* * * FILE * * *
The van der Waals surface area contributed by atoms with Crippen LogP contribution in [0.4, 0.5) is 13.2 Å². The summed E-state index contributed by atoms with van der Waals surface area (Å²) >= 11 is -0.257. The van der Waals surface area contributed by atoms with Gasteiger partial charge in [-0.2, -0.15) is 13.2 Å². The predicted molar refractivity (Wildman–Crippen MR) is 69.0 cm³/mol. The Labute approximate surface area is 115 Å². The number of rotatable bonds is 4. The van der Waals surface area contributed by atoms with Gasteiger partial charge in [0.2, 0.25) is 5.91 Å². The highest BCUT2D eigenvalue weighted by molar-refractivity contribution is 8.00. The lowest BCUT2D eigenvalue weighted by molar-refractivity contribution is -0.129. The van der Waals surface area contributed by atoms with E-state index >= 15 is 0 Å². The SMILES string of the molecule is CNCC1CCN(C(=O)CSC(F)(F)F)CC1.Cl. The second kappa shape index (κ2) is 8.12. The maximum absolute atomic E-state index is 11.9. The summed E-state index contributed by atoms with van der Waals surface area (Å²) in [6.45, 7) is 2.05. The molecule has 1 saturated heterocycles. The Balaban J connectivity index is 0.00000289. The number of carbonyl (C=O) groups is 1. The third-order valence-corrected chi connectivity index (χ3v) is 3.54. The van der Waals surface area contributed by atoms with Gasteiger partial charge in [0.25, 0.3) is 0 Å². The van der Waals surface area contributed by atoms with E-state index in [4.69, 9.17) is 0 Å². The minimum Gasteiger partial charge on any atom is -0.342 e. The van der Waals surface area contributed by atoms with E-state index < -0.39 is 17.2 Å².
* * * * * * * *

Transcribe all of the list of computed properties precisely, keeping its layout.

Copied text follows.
The van der Waals surface area contributed by atoms with Crippen LogP contribution in [0.4, 0.5) is 13.2 Å². The summed E-state index contributed by atoms with van der Waals surface area (Å²) >= 11 is -0.257. The van der Waals surface area contributed by atoms with Gasteiger partial charge in [-0.2, -0.15) is 13.2 Å². The predicted molar refractivity (Wildman–Crippen MR) is 69.0 cm³/mol. The Labute approximate surface area is 115 Å². The number of rotatable bonds is 4. The van der Waals surface area contributed by atoms with Gasteiger partial charge in [0.2, 0.25) is 5.91 Å². The highest BCUT2D eigenvalue weighted by molar-refractivity contribution is 8.00. The lowest BCUT2D eigenvalue weighted by molar-refractivity contribution is -0.129. The van der Waals surface area contributed by atoms with E-state index >= 15 is 0 Å². The SMILES string of the molecule is CNCC1CCN(C(=O)CSC(F)(F)F)CC1.Cl. The second kappa shape index (κ2) is 8.12. The maximum absolute atomic E-state index is 11.9. The summed E-state index contributed by atoms with van der Waals surface area (Å²) in [6.45, 7) is 2.05. The molecule has 1 saturated heterocycles. The Balaban J connectivity index is 0.00000289. The number of carbonyl (C=O) groups is 1. The third-order valence-corrected chi connectivity index (χ3v) is 3.54. The van der Waals surface area contributed by atoms with Gasteiger partial charge in [0.25, 0.3) is 0 Å². The van der Waals surface area contributed by atoms with E-state index in [4.69, 9.17) is 0 Å². The minimum Gasteiger partial charge on any atom is -0.342 e. The van der Waals surface area contributed by atoms with E-state index < -0.39 is 17.2 Å².